This signals a time for marketers to consider deploying a higher percentage of their advertising budget to offline channels (such as live events and small customer gatherings). It may also spark a brief spike in television advertising while the algorithmic mess gets sorted at Google and Facebook.
The network effect creates huge competitive advantage.
During the Adobe Summit, Microsoft shared details of their new Dynamics CRM and Power BI analytics toolset integration with Adobe Cloud platform on the main stage. In addition, over 1000 partners and agencies attended the Summit to showcase their commitment to helping customers navigate digital marketing transformations.
This bold move encourages every marketer to assess your current and future technology providers. What is their level of commitment to integrating solutions with your other mission-critical marketing tools?
Adobe’s ability to manage and guide the customer relationship from creative through predictive analytics and demand creation positions them as a platform provider, not a random collection of point products. Strong partner and integration ecosystems help marketers accelerate marketing technology adoption—which helps drive stronger C-suite commitment to your initiatives over time.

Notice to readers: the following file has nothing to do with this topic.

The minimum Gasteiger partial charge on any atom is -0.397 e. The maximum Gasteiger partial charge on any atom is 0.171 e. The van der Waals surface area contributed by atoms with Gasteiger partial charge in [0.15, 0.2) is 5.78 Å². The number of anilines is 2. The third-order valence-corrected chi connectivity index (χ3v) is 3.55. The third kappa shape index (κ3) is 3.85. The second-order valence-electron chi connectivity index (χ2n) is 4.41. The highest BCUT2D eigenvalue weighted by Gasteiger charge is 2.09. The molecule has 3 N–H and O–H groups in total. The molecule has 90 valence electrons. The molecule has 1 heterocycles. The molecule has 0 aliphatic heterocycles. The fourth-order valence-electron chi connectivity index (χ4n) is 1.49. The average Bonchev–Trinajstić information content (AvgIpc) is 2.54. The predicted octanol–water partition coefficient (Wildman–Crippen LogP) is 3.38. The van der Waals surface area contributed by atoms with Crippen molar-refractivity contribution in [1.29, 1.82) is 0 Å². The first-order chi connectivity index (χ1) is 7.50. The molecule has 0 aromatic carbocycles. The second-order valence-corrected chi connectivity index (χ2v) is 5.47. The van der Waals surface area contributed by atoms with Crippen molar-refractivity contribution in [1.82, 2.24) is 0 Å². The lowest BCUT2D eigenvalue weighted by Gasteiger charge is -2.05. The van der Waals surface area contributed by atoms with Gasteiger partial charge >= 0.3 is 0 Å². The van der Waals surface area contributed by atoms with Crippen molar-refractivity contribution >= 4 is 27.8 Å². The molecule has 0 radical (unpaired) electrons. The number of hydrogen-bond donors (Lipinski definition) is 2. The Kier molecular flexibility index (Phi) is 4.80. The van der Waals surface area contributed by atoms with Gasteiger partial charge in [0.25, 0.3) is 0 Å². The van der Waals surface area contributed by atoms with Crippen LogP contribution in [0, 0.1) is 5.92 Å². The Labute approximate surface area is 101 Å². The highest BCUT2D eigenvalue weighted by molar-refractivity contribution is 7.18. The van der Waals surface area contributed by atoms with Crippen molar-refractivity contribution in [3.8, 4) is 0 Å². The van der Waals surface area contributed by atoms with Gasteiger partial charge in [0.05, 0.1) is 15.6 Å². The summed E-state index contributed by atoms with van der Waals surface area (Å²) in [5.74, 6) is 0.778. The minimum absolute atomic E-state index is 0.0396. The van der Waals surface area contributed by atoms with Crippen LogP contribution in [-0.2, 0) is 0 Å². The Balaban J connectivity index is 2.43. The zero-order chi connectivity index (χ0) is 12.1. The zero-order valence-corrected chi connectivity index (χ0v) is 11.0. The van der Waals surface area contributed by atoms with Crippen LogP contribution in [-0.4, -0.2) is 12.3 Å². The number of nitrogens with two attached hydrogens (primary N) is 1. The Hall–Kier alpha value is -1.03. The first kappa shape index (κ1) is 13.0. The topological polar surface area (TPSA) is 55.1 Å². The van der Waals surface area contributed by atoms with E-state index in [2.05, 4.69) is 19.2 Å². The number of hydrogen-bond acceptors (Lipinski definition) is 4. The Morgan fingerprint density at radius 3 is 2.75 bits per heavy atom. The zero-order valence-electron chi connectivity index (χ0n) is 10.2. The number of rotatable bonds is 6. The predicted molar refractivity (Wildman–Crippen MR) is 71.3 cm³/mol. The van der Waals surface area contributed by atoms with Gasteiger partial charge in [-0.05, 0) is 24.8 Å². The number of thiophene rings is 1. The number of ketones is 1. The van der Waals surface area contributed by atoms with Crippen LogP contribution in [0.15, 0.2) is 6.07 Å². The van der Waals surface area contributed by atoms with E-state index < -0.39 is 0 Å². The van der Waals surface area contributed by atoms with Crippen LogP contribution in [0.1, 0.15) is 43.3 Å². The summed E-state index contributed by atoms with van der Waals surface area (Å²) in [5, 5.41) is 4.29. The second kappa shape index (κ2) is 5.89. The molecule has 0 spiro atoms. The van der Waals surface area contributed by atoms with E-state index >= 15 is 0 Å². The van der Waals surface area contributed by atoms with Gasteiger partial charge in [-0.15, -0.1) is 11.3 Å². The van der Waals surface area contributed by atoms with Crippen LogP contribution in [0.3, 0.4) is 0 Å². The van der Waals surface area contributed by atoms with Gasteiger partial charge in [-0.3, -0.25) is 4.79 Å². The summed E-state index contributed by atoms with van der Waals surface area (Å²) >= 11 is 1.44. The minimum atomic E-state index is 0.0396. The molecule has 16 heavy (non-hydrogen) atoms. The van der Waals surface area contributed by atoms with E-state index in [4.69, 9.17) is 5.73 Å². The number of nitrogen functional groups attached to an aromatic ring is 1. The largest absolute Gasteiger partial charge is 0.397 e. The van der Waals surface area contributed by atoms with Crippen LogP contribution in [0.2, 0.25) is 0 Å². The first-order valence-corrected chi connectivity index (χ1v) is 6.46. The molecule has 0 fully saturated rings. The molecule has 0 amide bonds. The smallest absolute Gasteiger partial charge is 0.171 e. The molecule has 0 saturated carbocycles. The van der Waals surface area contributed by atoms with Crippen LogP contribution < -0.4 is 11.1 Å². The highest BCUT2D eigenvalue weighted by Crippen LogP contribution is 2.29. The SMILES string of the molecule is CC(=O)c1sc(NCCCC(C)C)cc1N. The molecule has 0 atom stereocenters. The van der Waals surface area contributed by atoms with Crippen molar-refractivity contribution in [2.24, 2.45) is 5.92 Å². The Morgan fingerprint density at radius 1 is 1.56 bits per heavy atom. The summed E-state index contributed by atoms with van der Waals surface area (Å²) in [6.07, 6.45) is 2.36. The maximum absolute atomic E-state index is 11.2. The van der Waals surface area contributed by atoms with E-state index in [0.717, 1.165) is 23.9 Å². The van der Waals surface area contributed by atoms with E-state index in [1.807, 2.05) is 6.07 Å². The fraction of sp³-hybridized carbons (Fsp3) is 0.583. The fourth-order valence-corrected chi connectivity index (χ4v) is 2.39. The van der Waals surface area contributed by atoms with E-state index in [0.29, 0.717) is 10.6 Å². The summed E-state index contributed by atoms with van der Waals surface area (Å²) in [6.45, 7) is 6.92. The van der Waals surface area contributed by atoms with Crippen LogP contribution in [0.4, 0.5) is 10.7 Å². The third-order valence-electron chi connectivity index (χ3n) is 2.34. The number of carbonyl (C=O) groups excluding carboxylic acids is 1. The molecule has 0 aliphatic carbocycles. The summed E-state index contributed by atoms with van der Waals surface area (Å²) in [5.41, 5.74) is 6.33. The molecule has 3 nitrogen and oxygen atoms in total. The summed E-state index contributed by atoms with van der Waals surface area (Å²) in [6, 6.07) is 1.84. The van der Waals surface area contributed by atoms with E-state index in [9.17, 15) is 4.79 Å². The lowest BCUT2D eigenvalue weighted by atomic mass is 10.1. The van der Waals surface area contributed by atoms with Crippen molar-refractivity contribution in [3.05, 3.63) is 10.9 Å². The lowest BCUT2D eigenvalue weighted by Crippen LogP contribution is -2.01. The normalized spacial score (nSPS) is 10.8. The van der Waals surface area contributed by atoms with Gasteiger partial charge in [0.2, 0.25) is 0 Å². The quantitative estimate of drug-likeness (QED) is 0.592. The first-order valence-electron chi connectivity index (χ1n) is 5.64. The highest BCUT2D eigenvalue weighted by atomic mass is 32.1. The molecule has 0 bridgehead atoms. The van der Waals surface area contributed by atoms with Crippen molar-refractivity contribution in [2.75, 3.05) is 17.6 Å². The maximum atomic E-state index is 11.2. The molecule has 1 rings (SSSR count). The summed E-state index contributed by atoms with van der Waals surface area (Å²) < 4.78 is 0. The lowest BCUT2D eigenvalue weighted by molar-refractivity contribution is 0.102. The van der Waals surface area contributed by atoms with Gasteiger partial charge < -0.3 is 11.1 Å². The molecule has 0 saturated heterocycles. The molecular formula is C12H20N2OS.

Embrace a wholesale “innovation exploration” mindset.
Mitra Best, a Principal and Innovation Leader at PwC, demonstrated the mindset of an innovation explorer. She provoked the audience during an Adobe Summit panel on innovation, when she described her most memorable lessons at this $35B professional services firm:
“We need to deconstruct failures, extract the learning, and scale this learning. It’s OK to fail once. But you can’t fail on the same thing again and again. That’s not learning…CFOs need to budget for failed experiments when they think about overall ROI. Failure needs to be factored in to ROI calculations. Finally, compensation models cannot punish failure.”
These six insights will give you the upper hand against competitors and innovation inertia.
Marketing renegades are placing their bets on winning customer experiences. Will you retreat, or double down?
Copyright 2017, Lisa Nirell. All rights reserved.